A look at some of the top -- and most interesting! -- international teams headed to U23 Worlds.
July 12, 2015 by Preston Thompson in Preview with 3 comments
The United States may be the big favorites heading into the 2015 Under-23 World Championships, but there are so many other fantastic teams from around the world (and always the possibility for the biggest of upsets). Gone are the days when the U23 squads show potential talent; now the talent is already here. With 23 countries represented by 41 teams, we touch on some of the notable teams going into the week.
The Canadian Open team is hoping to follow up on a stellar U19 Worlds last summer to again snatch the gold out of the hands of the USA. Canada took gold in the inaugural U23 Worlds in 2010, then took second in 2013 when the USA entered the tournament for the first time. They’re ready to get back on top.
This time can absolutely threaten the United States. Talented and experienced players are all over the roster, including a number with high level club experience with Furious George. Handler Peter Yu is coming off of a 1st Team All-Region selection in the Northwest. Big cutter Gagan Chatha has been one of the brightest young stars in the game. Taylor Kotwa and Fred Lam will lead the defense.
Expect a defensive-minded team (much like the USA) and patience on offense.
Germany captain Nico Muller is one of the most experienced players at this tournament. Ultimate fans will be familiar with his club team Bad Skid, who won the German Championships four times in a row. It’s Muller’s third U23 championships; he also plays on the German National team. Mo Brucklacher, Germany’s other captain, is another of Germany’s top players. After two straight semifinals appearances, the Germans hope to break through that barrier and get their first silver or gold medal in the open division.
The National team — which is filled with players also on the U23 team — played well at the US Open last weekend in the USA. Expect them to be dangerous.
Alex Ladomatos returns to the U23 team as a captain in 2015 and looks to lead the Goannas back to a medal finish at the tournament. Australia fell to the USA 16-10 in the semis in 2013 before defeating Germany by one to take Bronze. Most of the team’s players are already playing high level club in Australia; four players are on the dominant Sydney power, Colony.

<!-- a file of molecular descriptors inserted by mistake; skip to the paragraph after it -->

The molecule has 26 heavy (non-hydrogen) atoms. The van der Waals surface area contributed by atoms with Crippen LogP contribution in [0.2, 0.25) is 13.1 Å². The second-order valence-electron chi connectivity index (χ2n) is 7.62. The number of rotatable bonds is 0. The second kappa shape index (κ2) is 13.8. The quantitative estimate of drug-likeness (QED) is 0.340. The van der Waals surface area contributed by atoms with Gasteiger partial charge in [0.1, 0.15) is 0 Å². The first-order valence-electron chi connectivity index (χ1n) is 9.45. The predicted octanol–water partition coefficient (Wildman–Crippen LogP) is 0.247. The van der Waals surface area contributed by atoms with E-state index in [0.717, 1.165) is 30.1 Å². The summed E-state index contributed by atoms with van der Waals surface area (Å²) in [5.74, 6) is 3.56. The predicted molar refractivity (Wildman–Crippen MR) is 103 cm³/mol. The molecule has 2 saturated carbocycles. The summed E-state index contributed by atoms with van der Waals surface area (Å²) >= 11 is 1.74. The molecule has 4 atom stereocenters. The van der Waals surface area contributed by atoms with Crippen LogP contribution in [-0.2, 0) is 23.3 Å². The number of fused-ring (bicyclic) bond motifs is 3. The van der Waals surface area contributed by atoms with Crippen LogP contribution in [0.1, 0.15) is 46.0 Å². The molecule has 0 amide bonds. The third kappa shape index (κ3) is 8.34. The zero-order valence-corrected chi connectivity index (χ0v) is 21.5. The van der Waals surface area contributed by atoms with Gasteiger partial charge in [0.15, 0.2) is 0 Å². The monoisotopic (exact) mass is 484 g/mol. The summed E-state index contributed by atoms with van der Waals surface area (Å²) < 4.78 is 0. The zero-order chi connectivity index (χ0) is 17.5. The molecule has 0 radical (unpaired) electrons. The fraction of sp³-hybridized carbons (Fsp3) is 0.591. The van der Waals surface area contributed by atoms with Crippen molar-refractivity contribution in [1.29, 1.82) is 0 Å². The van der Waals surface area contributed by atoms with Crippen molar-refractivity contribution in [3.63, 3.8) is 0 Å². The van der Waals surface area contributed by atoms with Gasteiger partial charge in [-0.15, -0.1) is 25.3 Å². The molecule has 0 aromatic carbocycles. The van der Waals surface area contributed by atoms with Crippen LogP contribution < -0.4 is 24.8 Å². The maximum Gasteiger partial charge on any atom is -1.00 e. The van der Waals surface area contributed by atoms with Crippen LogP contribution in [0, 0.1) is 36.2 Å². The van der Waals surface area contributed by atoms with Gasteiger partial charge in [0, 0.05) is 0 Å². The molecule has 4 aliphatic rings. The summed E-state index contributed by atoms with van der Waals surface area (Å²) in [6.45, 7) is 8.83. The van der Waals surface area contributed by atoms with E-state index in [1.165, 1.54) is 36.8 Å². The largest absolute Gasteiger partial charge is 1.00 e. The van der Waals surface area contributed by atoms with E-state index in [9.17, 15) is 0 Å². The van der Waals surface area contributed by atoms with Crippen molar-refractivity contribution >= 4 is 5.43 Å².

Australia will be expecting to get back to the semis this year. Will they have the power to take down one of the top three?
The Netherlands has had a rough start to the tournament, and they haven’t even played a game yet. According to representatives from the Dutch squad, preparations for the tournament have been difficult due to freak accidents taking some of their players out of the competition.
One player tore his meniscus bumping into a table, another broke his ankle jumping down from a truck, and two players had their feet cut open from some glass during a casual throwing session. After all that, they’ll still field a competitive squad.
Co-captain Joe Ricci grew up in the US, but has Dutch citizenship. Now that he’s studying in Europe, he’ll lead the Netherlands into what could be their best U23’s yet.
Austia has finished 10th and 7th in the last two U23 championships; they are aiming higher for this go-round. Many of the U23 players have already been placed on the Austrian Worlds squad for the European Championships in Copenhagen later this year. The club team INNsider has provided the U23 squad most of its players, including captain Tom Mitterer. According to coaches, Austria is poised to take down one of the top teams.
Ireland has slowly made the transition from stacking their Mixed team to stacking their Open team. In 2013, the open squad still managed to give good games to Australia and Germany, who finished 3rd and 4th respectively. Now with a more experienced squad, they’re looking like a possible semifinals contender.